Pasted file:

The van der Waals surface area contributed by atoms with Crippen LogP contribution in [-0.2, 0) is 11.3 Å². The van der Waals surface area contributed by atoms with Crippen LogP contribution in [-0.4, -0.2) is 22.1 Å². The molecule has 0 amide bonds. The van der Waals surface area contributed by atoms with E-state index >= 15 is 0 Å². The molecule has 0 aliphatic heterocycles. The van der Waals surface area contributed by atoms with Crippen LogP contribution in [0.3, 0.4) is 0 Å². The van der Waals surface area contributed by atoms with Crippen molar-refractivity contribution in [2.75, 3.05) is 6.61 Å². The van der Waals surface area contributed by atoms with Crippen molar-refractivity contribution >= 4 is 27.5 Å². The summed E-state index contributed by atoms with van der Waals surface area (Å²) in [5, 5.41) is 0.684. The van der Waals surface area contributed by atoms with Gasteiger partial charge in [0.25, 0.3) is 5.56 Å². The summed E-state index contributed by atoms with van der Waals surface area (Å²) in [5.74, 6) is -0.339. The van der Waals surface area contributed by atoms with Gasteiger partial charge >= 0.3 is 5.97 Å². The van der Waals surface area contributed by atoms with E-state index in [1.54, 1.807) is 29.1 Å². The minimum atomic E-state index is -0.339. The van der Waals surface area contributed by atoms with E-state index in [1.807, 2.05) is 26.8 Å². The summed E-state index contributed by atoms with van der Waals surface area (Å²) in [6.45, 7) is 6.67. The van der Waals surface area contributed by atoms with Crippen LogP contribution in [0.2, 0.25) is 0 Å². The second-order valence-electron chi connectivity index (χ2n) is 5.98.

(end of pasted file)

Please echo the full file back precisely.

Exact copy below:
The van der Waals surface area contributed by atoms with Crippen LogP contribution in [-0.2, 0) is 11.3 Å². The van der Waals surface area contributed by atoms with Crippen LogP contribution in [-0.4, -0.2) is 22.1 Å². The molecule has 0 amide bonds. The van der Waals surface area contributed by atoms with E-state index >= 15 is 0 Å². The molecule has 0 aliphatic heterocycles. The van der Waals surface area contributed by atoms with Crippen LogP contribution in [0.3, 0.4) is 0 Å². The van der Waals surface area contributed by atoms with Crippen molar-refractivity contribution in [2.75, 3.05) is 6.61 Å². The van der Waals surface area contributed by atoms with Crippen molar-refractivity contribution >= 4 is 27.5 Å². The summed E-state index contributed by atoms with van der Waals surface area (Å²) in [5, 5.41) is 0.684. The van der Waals surface area contributed by atoms with Gasteiger partial charge in [0.25, 0.3) is 5.56 Å². The summed E-state index contributed by atoms with van der Waals surface area (Å²) in [5.74, 6) is -0.339. The van der Waals surface area contributed by atoms with Gasteiger partial charge >= 0.3 is 5.97 Å². The van der Waals surface area contributed by atoms with E-state index in [1.54, 1.807) is 29.1 Å². The minimum atomic E-state index is -0.339. The van der Waals surface area contributed by atoms with E-state index in [1.807, 2.05) is 26.8 Å². The summed E-state index contributed by atoms with van der Waals surface area (Å²) in [6.45, 7) is 6.67. The van der Waals surface area contributed by atoms with Crippen LogP contribution in [0.2, 0.25) is 0 Å². The second-order valence-electron chi connectivity index (χ2n) is 5.98.